POLYGAMY AND ISLAM
Solution to a Problem
ONE of the commandments given in the Quran as a matter of social organization concerning polygamy, is permission for a man to marry up to four women:
If you fear that you cannot treat orphans with fairness, then you may marry such women (widowed) as seem good to you: two, three or four of them. But if you fear that you cannot do justice, marry one only. (4: 3)
This verse was revealed after the Battle of Uhud 625 CE, in which seventy Muslims were martyred. Suddenly, seventy homes in Madinah were bereft of all male members, and the question arose as to how all these widows and orphans were to be cared for. This was an acute social problem. It was solved by the revelation of this verse asking the people who could afford it to take care of the orphans, by marrying the widows and keeping their orphaned children under their guardianship.
The background and wording of this verse appear to express a commandment that should be only temporary in effect. That is to say that it applied only to a particular state of emergency when, due to loss of men in battle, the number of women exceeded the number of available men. But the Quran, despite its having been revealed at a particular time and place, is universal in its application. One of the great characteristics of the Quran is that it describes eternal realities, with reference to temporal issues, this commandment being typical of this special quality of the Quran.
The permission to practice polygamy in Islam was not given in order to enable men to satisfy their carnal urges. It was designed as a practical strategy to solve a particular problem.
Looked at from a practical angle, the above commandment of the Quran can be complied with only if that particular situation exists in society that existed in Madinah after the Battle of Uhud—that is, there is a disproportion in the ratio of men and women. In the absence of such a situation, this commandment of the Quran would be inapplicable. But studies of human society and its history have shown that the situation in ancient Madinah was not one that existed only at a particular point in time. It is a situation that had almost always been prevalent throughout the world. That situation of emergency is, in fact, the general situation of humankind. This commandment is yet another proof of God’s omniscience. His commandment, seemingly elicited by an emergency, became an eternal commandment for the whole of our world under similar circumstances.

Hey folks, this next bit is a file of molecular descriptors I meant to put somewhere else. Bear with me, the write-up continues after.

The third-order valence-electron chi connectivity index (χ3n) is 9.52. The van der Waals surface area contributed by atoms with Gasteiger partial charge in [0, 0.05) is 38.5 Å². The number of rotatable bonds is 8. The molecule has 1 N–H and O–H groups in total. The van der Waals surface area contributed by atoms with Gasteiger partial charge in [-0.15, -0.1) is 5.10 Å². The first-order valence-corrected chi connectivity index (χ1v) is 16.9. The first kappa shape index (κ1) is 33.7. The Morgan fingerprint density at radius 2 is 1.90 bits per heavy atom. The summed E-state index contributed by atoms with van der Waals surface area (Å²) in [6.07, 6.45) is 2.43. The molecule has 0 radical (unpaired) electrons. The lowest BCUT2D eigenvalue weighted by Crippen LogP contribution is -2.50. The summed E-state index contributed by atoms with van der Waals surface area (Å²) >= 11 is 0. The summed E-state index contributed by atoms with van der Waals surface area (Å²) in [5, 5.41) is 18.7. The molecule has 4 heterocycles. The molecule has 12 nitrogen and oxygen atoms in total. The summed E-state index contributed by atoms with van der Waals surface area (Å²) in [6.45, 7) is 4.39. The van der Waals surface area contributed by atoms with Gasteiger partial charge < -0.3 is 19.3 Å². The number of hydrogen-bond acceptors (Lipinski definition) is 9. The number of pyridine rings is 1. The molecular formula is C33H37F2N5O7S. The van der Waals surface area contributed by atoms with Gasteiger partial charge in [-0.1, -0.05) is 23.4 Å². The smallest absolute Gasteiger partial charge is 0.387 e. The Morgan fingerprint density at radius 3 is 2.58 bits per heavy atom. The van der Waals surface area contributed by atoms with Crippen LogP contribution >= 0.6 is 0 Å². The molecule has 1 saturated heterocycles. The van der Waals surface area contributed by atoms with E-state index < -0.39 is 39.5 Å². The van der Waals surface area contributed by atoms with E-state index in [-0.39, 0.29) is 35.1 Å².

The Willingness of Women
The presence of a greater number of women in a society is not the only prerequisite for polygamy. It is, in addition, compulsory that the woman who is the object of the man’s choice should be willing to enter into the married state. This willingness on the woman’s part is a must before a marriage can be lawful in Islam. It is unlawful to marry a woman by force. There is no example in the history of Islam where a man has been allowed to force a woman into marriage.
Solution to a Problem rather than a Commandment
The permission to marry more than one woman is provided as a solution to a social problem in the Islamic Shariah. The principle of polygamy, as enshrined in the Islamic Shariah is designed, in fact, to save women from the ignoble consequences of being alone. This commandment, although apparently general in application, was given only as a solution to a specific social problem. It provides an arrangement whereby surplus women may save themselves from sexual anarchy and have a proper stable family life. That is to say, it is not a question of adopting polygamy rather than monogamy. The choice is between polygamy and sexual anarchy.
If the commandment to practice polygamy is seen in the abstract, it would appear to be biased in favour of men. But when placed in the context of social organization, it is actually in favour of women.
If the commandment to practice polygamy is seen in the abstract, it would appear to be biased in favour of men. But when placed in the context of social organization, it is actually in favour of women. Polygamy is both a proper and a natural solution to women’s problems.
The permission to practice polygamy in Islam was not given in order to enable men to satisfy their carnal urges. It was designed as a practical strategy to solve a particular problem. Marrying more than one woman is possible only when there are more women than men. Failing this, it is out of question. It is inconceivable that Islam, just to satisfy man’s desires, would give us a commandment that is neither possible nor practical.
To have more than one wife is not an ideal in Islam. It is, in essence, a practical solution to a social problem.